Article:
It sounds like this is all very recent. You say he has been in therapy twice a month for 5 months - has he been with you guys only 5 months? That certainly seems implied by his being 8 years old and having been with his mom during second grade. He's probably just started 3rd grade in August or September I would imagine. In terms of therapy for understanding and healing from almost 8 years of instability and abuse, 5 months is nothing. And as an aside, is there a reason he doesn't go to therapy every week? Two weeks feels like forever to most kids - he may not be able to grasp therapy as an ongoing process with so much time in between.
It sounds like you guys are doing half of the equation really well: the consistency half. It's fantastic that you guys are providing a stable environment with predictable and reliable expectations. This is absolutely key for all children, but especially those coming from unsafe/abusive situations.
However, it also sounds like there's a huge focus on his behavior as wrong and in need of correction. As in, "we need to fix him because he is a damaged person as a result of his experience with his mom, and we'll know he's been fixed when his behavior conforms to such-and-such an image of what a prototypical 'good' child's behavior should be."
If his mom was, as you say, such an alcoholic, the child is likely used to walking on eggshells at home, because it's very dangerous to upset an alcoholic. It makes sense that he would be on best behavior at home. Oddly, he may actually be acting out at school because he feels safer and more in control there. Someone asked about his behavior at his prior school - did he act out there, too?
The half of the equation that seems to be missing (which may be more a result of the focus of your original post rather than a reflection of reality) is affirmation, compassion, and encouragement. When he comes home with one of these check marks, do you start with, "why did this happen? Don't you know it's wrong to...?" Because the fact is he might not know. He might be reacting to emotionally difficult moments in the only way that has been consistently demonstrated to him, and therefore the only way that he understands, and that makes sense to him.
My recommendation: start by listening to his description of the incidents (rather than going by whatever description was sent home with him - that description will probably give you the most accurate dry facts, but you need to know what it looked like from his perspective- including his feelings, and what he perceived others' feelings and intentions to be). Then empathize with him - "I understand why this made you feel that way, and I'm sorry that happened." Then, if you think based on the information you have that his interpretation of the situation was off-base, explain: "I don't think Generic Boy was ignoring you on purpose. It's more likely that he was just playing with the friends he knows from last year. It always takes time to make friends at a new school, especially when the other kids all know each other already." Then address the reaction: again, start with empathy - "I understand why feeling hurt and rejected would make you want to xyz, but I think we can come up with a better way to handle this kind of situation in the future." Then I would come at the solution from two perspectives: 1) Results. Probably there is something he wants to achieve, such as eventually making friends with people at school. You can ask, "did your response help you with this goal?" Likely the answer is a resounding no. Help him come up with a way he could have responded that would serve the eventual goal of making friends (or whatever it happens to be that he wants to achieve). 2) Social conventions for what is appropriate/acceptable behavior. Because his mom did not demonstrate this aspect to him, it should not be taken for granted that he knows. Explain to him what is generally regarded as appropriate behavioral parameters in the given situation and why. This last may be hard, because once a concept of good and bad behaviors is instilled in us on a more or less instinctive level, we sort of stop thinking about why. But the reasons will be very important for him to understand if you want appropriate behaviors to become internalized for him at some point.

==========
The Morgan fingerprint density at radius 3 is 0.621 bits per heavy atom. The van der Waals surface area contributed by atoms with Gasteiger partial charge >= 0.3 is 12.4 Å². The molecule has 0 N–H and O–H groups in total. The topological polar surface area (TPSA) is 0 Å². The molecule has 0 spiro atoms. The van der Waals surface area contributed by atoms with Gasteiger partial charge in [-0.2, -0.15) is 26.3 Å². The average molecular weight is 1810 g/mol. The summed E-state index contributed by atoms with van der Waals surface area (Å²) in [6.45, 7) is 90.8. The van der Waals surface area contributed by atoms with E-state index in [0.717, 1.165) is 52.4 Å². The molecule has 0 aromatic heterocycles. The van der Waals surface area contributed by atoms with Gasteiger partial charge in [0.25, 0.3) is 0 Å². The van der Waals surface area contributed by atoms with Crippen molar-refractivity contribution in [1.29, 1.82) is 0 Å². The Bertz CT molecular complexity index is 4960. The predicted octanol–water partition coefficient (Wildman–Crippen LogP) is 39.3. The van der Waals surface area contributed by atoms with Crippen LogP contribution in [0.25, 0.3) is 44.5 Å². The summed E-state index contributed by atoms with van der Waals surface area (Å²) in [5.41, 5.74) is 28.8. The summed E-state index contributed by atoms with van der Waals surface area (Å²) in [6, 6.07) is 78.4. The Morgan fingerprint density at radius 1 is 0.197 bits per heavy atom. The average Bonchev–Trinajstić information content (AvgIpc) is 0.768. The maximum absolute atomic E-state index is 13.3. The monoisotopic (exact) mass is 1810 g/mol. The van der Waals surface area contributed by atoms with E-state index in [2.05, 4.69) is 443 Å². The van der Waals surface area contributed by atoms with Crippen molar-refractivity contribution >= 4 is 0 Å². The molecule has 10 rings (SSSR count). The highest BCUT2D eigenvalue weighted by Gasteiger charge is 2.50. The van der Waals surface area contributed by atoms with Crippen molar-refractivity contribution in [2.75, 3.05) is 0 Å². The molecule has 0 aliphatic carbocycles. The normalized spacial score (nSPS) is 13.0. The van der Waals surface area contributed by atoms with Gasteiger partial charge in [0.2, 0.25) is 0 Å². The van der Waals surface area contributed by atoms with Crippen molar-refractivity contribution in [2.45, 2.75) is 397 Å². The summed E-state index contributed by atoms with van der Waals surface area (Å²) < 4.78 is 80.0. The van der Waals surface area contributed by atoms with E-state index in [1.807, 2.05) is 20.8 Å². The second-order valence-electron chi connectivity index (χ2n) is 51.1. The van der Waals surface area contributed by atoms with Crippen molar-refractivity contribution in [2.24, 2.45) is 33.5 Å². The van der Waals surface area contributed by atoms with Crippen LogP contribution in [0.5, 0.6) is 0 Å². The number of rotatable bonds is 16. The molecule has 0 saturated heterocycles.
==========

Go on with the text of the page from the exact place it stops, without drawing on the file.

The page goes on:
Last: take the time to observe and affirm when he does things well - with particular focus on handling emotions appropriately. If he's getting worked up in a conversation, for example, and when you point it out he actually calms himself down, let him know how impressed you are with his ability to handle those difficult emotions so well. You can help him recognize other areas where he does well, too, so he can start to build a better sense of self-worth - because ultimately acting out tends to be a response to insecurity caused by feeling inadequate or unsafe. The safety will come over time with the consistency you are providing, especially if home is an emotionally safe environment. Self-worth might take a little more work, especially if the focus is always on what he's doing wrong. Start focusing on what he does right.